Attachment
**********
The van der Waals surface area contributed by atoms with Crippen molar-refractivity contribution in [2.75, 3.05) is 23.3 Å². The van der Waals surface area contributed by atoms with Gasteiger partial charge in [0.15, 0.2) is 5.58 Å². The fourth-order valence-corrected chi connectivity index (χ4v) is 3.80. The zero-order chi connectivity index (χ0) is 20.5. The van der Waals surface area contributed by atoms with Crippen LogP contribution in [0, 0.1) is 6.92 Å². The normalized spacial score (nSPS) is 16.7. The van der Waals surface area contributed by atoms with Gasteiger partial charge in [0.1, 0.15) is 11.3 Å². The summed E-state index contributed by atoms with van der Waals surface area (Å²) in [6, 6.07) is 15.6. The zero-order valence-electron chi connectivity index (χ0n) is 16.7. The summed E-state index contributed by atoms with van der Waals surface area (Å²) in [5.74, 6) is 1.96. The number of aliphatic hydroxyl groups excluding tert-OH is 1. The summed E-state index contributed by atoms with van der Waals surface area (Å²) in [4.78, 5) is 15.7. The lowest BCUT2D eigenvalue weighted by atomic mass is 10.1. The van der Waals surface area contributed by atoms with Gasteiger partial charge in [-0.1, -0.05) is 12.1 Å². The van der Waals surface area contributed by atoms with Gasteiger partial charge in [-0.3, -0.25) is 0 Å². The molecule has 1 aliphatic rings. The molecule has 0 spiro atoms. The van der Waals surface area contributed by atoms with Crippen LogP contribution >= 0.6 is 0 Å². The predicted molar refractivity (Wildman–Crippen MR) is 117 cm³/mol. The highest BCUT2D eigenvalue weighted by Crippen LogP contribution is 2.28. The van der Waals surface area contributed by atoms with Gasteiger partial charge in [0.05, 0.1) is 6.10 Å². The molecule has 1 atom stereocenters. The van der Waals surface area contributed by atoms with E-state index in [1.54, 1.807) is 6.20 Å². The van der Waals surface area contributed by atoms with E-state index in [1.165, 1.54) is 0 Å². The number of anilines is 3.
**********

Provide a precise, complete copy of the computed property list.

The van der Waals surface area contributed by atoms with Crippen molar-refractivity contribution in [2.75, 3.05) is 23.3 Å². The van der Waals surface area contributed by atoms with Gasteiger partial charge in [0.15, 0.2) is 5.58 Å². The fourth-order valence-corrected chi connectivity index (χ4v) is 3.80. The zero-order chi connectivity index (χ0) is 20.5. The van der Waals surface area contributed by atoms with Crippen LogP contribution in [0, 0.1) is 6.92 Å². The normalized spacial score (nSPS) is 16.7. The van der Waals surface area contributed by atoms with Gasteiger partial charge in [0.1, 0.15) is 11.3 Å². The summed E-state index contributed by atoms with van der Waals surface area (Å²) in [6, 6.07) is 15.6. The zero-order valence-electron chi connectivity index (χ0n) is 16.7. The summed E-state index contributed by atoms with van der Waals surface area (Å²) in [5.74, 6) is 1.96. The number of aliphatic hydroxyl groups excluding tert-OH is 1. The summed E-state index contributed by atoms with van der Waals surface area (Å²) in [4.78, 5) is 15.7. The lowest BCUT2D eigenvalue weighted by atomic mass is 10.1. The van der Waals surface area contributed by atoms with Gasteiger partial charge in [-0.1, -0.05) is 12.1 Å². The van der Waals surface area contributed by atoms with Gasteiger partial charge in [-0.3, -0.25) is 0 Å². The molecule has 1 aliphatic rings. The molecule has 0 spiro atoms. The van der Waals surface area contributed by atoms with Crippen LogP contribution >= 0.6 is 0 Å². The predicted molar refractivity (Wildman–Crippen MR) is 117 cm³/mol. The highest BCUT2D eigenvalue weighted by Crippen LogP contribution is 2.28. The van der Waals surface area contributed by atoms with Gasteiger partial charge in [0.05, 0.1) is 6.10 Å². The molecule has 1 atom stereocenters. The van der Waals surface area contributed by atoms with E-state index in [1.54, 1.807) is 6.20 Å². The van der Waals surface area contributed by atoms with E-state index in [1.165, 1.54) is 0 Å². The number of anilines is 3.